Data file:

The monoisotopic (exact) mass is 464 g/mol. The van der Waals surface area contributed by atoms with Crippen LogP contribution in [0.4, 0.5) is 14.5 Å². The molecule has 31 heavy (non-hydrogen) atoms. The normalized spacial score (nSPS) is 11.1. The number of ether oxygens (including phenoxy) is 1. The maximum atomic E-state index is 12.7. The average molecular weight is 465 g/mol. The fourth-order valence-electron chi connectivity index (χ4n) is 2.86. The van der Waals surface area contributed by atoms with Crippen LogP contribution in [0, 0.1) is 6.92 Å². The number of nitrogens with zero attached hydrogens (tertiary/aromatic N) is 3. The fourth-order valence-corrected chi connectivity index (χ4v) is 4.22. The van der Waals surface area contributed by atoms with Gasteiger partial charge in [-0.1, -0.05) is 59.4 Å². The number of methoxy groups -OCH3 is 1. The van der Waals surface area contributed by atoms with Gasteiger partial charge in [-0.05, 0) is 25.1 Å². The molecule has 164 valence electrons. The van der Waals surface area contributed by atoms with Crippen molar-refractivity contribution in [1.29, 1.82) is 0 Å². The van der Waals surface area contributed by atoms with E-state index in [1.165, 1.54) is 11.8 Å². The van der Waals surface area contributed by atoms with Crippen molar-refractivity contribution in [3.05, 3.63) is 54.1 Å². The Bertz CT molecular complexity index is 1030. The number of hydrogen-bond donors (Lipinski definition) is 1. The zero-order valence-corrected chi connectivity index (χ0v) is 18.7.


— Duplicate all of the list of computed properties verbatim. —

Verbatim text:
The monoisotopic (exact) mass is 464 g/mol. The van der Waals surface area contributed by atoms with Crippen LogP contribution in [0.4, 0.5) is 14.5 Å². The molecule has 31 heavy (non-hydrogen) atoms. The normalized spacial score (nSPS) is 11.1. The number of ether oxygens (including phenoxy) is 1. The maximum atomic E-state index is 12.7. The average molecular weight is 465 g/mol. The fourth-order valence-electron chi connectivity index (χ4n) is 2.86. The van der Waals surface area contributed by atoms with Crippen LogP contribution in [0, 0.1) is 6.92 Å². The number of nitrogens with zero attached hydrogens (tertiary/aromatic N) is 3. The fourth-order valence-corrected chi connectivity index (χ4v) is 4.22. The van der Waals surface area contributed by atoms with Gasteiger partial charge in [-0.1, -0.05) is 59.4 Å². The number of methoxy groups -OCH3 is 1. The van der Waals surface area contributed by atoms with Gasteiger partial charge in [-0.05, 0) is 25.1 Å². The molecule has 164 valence electrons. The van der Waals surface area contributed by atoms with Crippen molar-refractivity contribution in [1.29, 1.82) is 0 Å². The van der Waals surface area contributed by atoms with E-state index in [1.165, 1.54) is 11.8 Å². The van der Waals surface area contributed by atoms with Crippen molar-refractivity contribution in [3.05, 3.63) is 54.1 Å². The Bertz CT molecular complexity index is 1030. The number of hydrogen-bond donors (Lipinski definition) is 1. The zero-order valence-corrected chi connectivity index (χ0v) is 18.7.